Why is there so much antimatter in the Universe? Ordinary matter is far more plentiful than antimatter, but scientists keep detecting more and more antimatter in the form of positrons. More positrons reach Earth than standard models predict. Where do they come from?

Scientists think pulsars are one source, and a new study strengthens that idea.

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Astronomers Might Have Found a Planet in Another Galaxy

An illustration of an X-ray binary with a possible planet. Image Credit: NASA/CXC/M. Weiss

Not that long ago,, astronomers weren’t sure that exoplanets even existed. Now we know that there are thousands of them and that most stars probably harbour exoplanets. There could be hundreds of billions of exoplanets in the Milky Way, by some estimates. So there’s no reason to think that stars in other galaxies don’t host planets.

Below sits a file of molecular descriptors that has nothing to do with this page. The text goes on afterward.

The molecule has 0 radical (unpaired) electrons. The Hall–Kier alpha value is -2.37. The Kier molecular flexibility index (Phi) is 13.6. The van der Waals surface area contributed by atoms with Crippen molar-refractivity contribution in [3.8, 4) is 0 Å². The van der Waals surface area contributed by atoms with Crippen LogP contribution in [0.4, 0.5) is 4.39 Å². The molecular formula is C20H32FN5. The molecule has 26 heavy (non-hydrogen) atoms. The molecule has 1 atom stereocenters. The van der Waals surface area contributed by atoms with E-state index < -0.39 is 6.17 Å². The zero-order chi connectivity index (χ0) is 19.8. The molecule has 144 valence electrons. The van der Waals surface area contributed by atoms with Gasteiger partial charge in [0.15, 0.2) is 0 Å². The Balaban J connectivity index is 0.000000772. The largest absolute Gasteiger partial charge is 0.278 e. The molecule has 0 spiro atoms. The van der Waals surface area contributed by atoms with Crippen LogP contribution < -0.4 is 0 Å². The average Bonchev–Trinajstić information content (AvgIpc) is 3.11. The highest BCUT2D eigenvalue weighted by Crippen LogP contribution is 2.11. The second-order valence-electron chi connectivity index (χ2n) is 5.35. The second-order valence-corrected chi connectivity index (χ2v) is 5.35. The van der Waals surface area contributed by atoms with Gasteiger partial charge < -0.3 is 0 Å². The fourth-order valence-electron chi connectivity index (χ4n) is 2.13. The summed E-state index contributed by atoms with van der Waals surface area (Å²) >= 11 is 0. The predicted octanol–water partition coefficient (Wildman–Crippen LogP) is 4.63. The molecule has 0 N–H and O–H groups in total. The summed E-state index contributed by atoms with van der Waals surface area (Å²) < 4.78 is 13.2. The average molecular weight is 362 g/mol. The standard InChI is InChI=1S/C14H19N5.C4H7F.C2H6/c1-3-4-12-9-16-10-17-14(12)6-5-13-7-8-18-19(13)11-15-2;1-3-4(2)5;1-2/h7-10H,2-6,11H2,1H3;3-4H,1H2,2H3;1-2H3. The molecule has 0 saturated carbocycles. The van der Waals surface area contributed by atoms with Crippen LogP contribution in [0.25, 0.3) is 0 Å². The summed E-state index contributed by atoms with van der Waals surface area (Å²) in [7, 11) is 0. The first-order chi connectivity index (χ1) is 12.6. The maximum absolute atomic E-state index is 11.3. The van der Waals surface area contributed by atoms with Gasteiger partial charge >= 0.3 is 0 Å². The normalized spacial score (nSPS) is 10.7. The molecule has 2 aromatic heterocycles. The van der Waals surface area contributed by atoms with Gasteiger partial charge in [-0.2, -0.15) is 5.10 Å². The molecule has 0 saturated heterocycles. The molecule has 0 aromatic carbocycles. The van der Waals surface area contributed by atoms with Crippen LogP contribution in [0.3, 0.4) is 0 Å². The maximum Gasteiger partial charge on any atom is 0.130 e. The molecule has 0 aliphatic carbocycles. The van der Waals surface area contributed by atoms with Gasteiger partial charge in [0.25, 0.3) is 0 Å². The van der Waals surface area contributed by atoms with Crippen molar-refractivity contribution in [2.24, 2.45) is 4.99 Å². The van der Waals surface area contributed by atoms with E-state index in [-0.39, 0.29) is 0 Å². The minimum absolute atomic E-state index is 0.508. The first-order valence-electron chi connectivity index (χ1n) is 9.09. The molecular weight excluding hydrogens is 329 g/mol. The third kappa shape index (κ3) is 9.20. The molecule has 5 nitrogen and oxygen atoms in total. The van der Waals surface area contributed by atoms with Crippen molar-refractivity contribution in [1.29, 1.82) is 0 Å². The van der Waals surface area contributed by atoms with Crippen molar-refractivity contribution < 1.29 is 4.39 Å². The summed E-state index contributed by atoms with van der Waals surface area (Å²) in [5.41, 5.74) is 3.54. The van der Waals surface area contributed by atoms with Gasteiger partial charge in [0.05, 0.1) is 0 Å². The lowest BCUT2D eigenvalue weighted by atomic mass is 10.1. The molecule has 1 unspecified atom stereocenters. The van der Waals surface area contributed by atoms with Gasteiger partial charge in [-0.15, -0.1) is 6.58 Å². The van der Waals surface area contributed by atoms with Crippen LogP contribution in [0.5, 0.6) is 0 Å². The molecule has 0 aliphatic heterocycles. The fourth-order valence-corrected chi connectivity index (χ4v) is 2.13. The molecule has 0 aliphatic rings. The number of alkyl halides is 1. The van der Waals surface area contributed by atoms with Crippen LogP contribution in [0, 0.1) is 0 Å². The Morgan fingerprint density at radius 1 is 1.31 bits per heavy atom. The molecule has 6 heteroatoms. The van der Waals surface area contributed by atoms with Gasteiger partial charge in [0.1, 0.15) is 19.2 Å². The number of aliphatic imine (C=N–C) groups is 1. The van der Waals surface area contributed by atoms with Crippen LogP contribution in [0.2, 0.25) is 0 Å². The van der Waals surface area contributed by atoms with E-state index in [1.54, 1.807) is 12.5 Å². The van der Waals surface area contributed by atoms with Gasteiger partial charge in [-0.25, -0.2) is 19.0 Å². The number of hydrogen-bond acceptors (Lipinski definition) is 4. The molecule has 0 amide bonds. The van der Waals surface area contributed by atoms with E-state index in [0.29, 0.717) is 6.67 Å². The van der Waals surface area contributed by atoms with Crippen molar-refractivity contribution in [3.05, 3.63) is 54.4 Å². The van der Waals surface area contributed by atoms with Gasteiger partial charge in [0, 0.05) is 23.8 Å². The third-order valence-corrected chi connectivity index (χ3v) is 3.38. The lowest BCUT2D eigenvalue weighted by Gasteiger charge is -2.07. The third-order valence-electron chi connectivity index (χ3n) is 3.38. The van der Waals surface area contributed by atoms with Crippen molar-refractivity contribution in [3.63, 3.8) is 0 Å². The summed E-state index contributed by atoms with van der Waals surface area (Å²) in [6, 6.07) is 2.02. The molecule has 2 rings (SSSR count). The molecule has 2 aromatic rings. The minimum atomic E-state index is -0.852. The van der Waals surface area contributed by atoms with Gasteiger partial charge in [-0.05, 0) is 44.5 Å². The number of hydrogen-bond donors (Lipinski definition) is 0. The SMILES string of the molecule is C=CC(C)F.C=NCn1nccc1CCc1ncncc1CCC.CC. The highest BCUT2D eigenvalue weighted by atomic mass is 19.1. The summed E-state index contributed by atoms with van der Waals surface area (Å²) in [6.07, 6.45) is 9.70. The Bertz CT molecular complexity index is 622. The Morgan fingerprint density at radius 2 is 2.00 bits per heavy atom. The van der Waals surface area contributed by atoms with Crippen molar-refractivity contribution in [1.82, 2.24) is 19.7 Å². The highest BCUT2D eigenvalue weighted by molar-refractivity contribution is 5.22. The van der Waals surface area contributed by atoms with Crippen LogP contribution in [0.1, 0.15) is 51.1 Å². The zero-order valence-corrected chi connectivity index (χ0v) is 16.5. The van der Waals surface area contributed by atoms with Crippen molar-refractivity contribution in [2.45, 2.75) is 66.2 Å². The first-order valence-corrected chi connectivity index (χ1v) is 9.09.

But to find one of those planets in another galaxy? That is a significant scientific achievement.

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The Sun is Mellow Yellow Today. Billions of Years Ago? Not So Much

Planetary formation theory has been undergoing a lot of changes recently, with an ever expanding litany of events that can potentially impact it.  Everything from gravity to magnetic fields seems to impact this complex process.  Now scientists want to add another confounding factor – massive solar flares thousands of times more powerful than the most powerful we have ever observed from the Sun.

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Rare Triple Galaxy Merger With at Least Two Supermassive Black Holes